The New York Times' Thursday Styles Is Extra Trendy for New York Fashion Week

Here's your first look at the important fashion news, or at least the most absurd sentences therein.

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Do you smell the models? Can you feel the burn? You should. New York Fashion Week for the Fall/Winter 2013 season is getting into gear, which means this week we have a rather splendid edition of the New York Times Thursday Styles section, replete with the "bursting" issue of label names, "the workout secrets" of models getting skinny, and something about "anti-models." Here's your first look at the important fashion news, or at least the most absurd sentences therein:

How Models Become Skinny, the Right Way

Headline: "Getting Models Into Fighting Shape"

What the story's about: Former boxer Michael Olajide runs what is basically a boot camp for models who need to fit into sample sizes.

Great line: "Exercises that trim mere mortals can be career-maiming for catwalkers. Push-ups are out — developing the chest is bad news — as are squats and lunges, which make the derrière too round to fit into the clothes. (Lingerie models are allowed lunges because they are allowed curves, he said.)"

Takeaway: Never sign us up.

How to Name Your Label

Headline: "No One Forgets a Name When It’s Strange"

What the story's about: It's totally passé to name your fashion label after yourself anymore, so designers are resorting to the bizarre.

Great line: "The exponential expansion of the number of fashion labels over the last decade, fashion’s equivalent of the Big Bang, has not only swollen the fashion calendar to bursting. It has also made it bad form — not just uncompetitive and unoriginal — to do something as 20th century as naming your fashion line after yourself."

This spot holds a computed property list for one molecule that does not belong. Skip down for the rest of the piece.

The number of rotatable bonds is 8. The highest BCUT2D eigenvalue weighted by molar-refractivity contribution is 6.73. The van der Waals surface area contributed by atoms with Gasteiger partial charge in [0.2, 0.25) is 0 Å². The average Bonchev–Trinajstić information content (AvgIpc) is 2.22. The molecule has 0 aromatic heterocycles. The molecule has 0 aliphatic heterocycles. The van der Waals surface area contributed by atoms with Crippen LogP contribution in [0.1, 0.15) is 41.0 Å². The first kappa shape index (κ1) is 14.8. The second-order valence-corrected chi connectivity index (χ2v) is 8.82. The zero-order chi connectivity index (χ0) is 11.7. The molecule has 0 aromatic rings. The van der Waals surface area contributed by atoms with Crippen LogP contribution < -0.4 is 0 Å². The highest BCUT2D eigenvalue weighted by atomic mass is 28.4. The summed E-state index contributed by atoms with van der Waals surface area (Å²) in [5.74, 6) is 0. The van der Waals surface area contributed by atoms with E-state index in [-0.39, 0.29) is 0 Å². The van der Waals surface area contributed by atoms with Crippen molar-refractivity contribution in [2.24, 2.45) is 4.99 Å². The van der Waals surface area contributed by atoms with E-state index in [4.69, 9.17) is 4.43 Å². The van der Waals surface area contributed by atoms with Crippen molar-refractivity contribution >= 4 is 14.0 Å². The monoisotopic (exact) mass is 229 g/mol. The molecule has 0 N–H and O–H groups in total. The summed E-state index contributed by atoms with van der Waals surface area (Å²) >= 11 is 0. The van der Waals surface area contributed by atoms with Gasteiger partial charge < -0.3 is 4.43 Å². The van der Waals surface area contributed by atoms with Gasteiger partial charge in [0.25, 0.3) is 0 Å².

Takeaway: How do you even make this "Ø" letter?

How to Be a Model and a Person

Headline: "Calling All Anti-Models" (print headline may be "So You Think You Can Model?")

What the story's about: Daisuke Obana, the designer of "niche men's-wear label called N.Hoolywood," finds so-called regular people to model for him during his runway shows.

Great line: "Mr. Maltz, 21, wearing an Army jacket with a digital camouflage print, with floppy, dirty-blond hair and hazel eyes that look as if they were colored with a highlighter, is accustomed to people stopping him on the street, asking if he had ever thought of being a model."

Takeaway: These people are still really, really, really ridiculously good looking.

How to Make a Soundtrack for Carolina Herrera

Headline: "Runway Crescendo: Strut Over, Beethoven"

What the story's about: The designer commissioned music, which ended up providing inspiration for the collection.

Great line: "To transform Beethoven into runway music, Mr. Hodge brought in theatrical elements."

Takeaway: We can't snark. This actually sounds cool.

This article is from the archive of our partner The Wire.